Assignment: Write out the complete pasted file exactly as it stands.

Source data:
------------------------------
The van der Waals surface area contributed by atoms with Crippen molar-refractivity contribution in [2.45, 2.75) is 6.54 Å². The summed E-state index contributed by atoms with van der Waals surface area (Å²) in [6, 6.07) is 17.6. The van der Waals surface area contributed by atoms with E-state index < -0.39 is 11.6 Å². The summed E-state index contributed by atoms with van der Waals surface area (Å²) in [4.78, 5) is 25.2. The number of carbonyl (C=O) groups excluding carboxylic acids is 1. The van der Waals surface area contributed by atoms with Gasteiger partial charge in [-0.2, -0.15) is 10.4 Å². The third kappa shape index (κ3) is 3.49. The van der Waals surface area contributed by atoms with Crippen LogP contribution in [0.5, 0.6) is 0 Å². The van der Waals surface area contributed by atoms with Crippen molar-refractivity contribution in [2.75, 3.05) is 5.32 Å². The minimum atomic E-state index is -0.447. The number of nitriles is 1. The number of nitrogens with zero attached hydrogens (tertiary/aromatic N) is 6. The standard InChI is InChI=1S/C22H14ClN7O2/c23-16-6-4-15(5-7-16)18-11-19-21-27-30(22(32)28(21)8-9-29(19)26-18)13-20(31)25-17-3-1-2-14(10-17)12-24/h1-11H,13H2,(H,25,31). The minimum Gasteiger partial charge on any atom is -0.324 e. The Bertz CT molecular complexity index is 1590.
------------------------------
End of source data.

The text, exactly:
The van der Waals surface area contributed by atoms with Crippen molar-refractivity contribution in [2.45, 2.75) is 6.54 Å². The summed E-state index contributed by atoms with van der Waals surface area (Å²) in [6, 6.07) is 17.6. The van der Waals surface area contributed by atoms with E-state index < -0.39 is 11.6 Å². The summed E-state index contributed by atoms with van der Waals surface area (Å²) in [4.78, 5) is 25.2. The number of carbonyl (C=O) groups excluding carboxylic acids is 1. The van der Waals surface area contributed by atoms with Gasteiger partial charge in [-0.2, -0.15) is 10.4 Å². The third kappa shape index (κ3) is 3.49. The van der Waals surface area contributed by atoms with Crippen LogP contribution in [0.5, 0.6) is 0 Å². The van der Waals surface area contributed by atoms with Crippen molar-refractivity contribution in [2.75, 3.05) is 5.32 Å². The minimum atomic E-state index is -0.447. The number of nitriles is 1. The number of nitrogens with zero attached hydrogens (tertiary/aromatic N) is 6. The standard InChI is InChI=1S/C22H14ClN7O2/c23-16-6-4-15(5-7-16)18-11-19-21-27-30(22(32)28(21)8-9-29(19)26-18)13-20(31)25-17-3-1-2-14(10-17)12-24/h1-11H,13H2,(H,25,31). The minimum Gasteiger partial charge on any atom is -0.324 e. The Bertz CT molecular complexity index is 1590.